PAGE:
BH: I agree with you, absolutely. What was it like to work with the producer, Haruki Kadokawa?

GK: I can’t say enough good things. One of the things that people don’t understand about the Japanese is, their attitude, their consistency, their love for what they’re doing, is inborn. It isn’t something they put a face on in the morning and take it off when they get home. They are a very honest, industrious — my God, artistic people, and when you get used to going to work in the morning to that sort of excellence, you don’t want to mess it up! We had certain actors, and I’m not going to name who they are, on the picture, that they just were there for the money; they didn’t give a damn about anything. It is not my ethic to do that. And the more I was around the Japanese, and the more I was working with them and for them, the more respect I had for them. And for that reason alone I’m sorry Virus wasn’t more of a hit.

BH: And how about the director, Kinji Fukasaku? What was he like, and how did you work with him?

GK: You can’t not work with them because courtesy to the Japanese is like a prayer. They are always self-effacing. You are never wrong; they are wrong. Therefore, they must adjust by doing something. And I got to love that attitude so much that I would go out of my way to make sure that, whatever they asked for, I would try to do exactly the way they saw it. When it worked, I had a sense of completion that allowed me to then go off somewhere and sit thankfully quiet. It was a humbling honor, treasured still.

BH: Perfect, perfect! What do you recall about preproduction? How were you involved, if at all, with preproduction on the film?

GK: Not much, I don’t think. It was a matter of getting there. The costumes were meticulous. It was a little off-setting, I think, to be treated in such — I think the word is not correct, but it will come close enough — awe. In other words, I wasn’t John Wayne, however, they knew who I was that they were very affectionate, and respectful. Well, I’m a very simple fellow. We live very simply; we lived very simply then. And having somebody sort of hanging on your every whisper is scary. Suppose I had belched? I would have died right there.

BH: (laughs) Well, where were your scenes shot? Certainly I believe you did actually work in Japan for the film, but did you go to Antarctica at all for any of those scenes?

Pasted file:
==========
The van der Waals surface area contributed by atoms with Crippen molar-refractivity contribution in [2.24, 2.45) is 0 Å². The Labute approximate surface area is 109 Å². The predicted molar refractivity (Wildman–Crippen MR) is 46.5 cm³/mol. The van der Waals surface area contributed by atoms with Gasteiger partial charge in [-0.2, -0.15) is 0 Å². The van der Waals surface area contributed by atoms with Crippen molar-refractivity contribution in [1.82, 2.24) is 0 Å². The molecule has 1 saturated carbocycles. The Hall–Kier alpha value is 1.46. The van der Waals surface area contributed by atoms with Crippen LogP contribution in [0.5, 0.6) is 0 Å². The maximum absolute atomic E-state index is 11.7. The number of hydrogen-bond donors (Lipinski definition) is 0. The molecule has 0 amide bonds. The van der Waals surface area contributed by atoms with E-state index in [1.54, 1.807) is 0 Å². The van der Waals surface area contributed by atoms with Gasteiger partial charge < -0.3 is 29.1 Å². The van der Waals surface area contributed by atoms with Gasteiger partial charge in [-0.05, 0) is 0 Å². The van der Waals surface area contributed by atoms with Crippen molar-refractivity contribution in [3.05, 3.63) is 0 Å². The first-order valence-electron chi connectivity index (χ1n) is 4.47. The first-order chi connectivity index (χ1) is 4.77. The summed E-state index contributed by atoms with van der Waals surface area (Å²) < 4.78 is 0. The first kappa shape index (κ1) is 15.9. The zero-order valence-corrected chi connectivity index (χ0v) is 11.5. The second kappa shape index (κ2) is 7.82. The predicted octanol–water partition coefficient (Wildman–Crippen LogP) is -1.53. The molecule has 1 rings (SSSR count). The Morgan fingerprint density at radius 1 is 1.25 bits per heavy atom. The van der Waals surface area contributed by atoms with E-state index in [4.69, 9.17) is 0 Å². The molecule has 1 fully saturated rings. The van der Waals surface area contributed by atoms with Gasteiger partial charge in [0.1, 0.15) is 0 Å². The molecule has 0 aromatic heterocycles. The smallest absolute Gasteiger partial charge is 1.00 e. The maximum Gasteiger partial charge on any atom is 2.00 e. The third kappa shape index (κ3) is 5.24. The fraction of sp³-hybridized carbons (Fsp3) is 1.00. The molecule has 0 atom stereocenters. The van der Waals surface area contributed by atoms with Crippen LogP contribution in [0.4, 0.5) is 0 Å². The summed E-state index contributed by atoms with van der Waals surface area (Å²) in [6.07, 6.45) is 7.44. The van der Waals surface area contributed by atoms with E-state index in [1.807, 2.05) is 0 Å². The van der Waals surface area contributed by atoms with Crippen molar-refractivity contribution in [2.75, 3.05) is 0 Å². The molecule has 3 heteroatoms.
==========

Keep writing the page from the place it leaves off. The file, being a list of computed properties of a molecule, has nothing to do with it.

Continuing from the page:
GK: We were in Japan for part of the time, we were in Canada for part of the time. I don’t remember the specific places. I’m trying to think of any spectacular … No. The locations were gorgeous. One of the things — this generalizes about movies for both Japanese and American — one of the great assets of being in the movies is that you get to be places and go places that you might never see in your lifetime under other circumstances. And Virus was one of them. I’ve always been in love with Japan, anyway, as I said earlier in the chat.

I served in Japan. I was the head of the Far East Network for a while, and I lived it there. That before any movie days. This was part of my military service near the end. It was a treat. When we talked a little while ago about learning the Japanese language, I tried!

BH: Wow, wow!

GK: That’s a difficult language to hold on to!

BH: It’s very difficult! I don’t think I’ll ever get around to mastering it; there’s just so much to it that I think I’ll just stick to a few phrases and words here and there, and that’s as far as I’ll ever go.

GK: It’s not just words. Their whole body is involved with their language that their movements: the bowing, the manners of speech, the making sure that they don’t do anything physically or verbally to offend you. It’s a remarkable nation. When the recent tsunami hit, I sat, as many millions of people did throughout the world, and just wondered at what was happening and agonizing that this lovely race of people was being swamped away by this big water puddle that just wouldn’t stop. It was dreadful.

BH: Yes, and that’s actually when I came to Japan, was two weeks after the tsunami hit, so it was also very high on my mind when it happened, as well.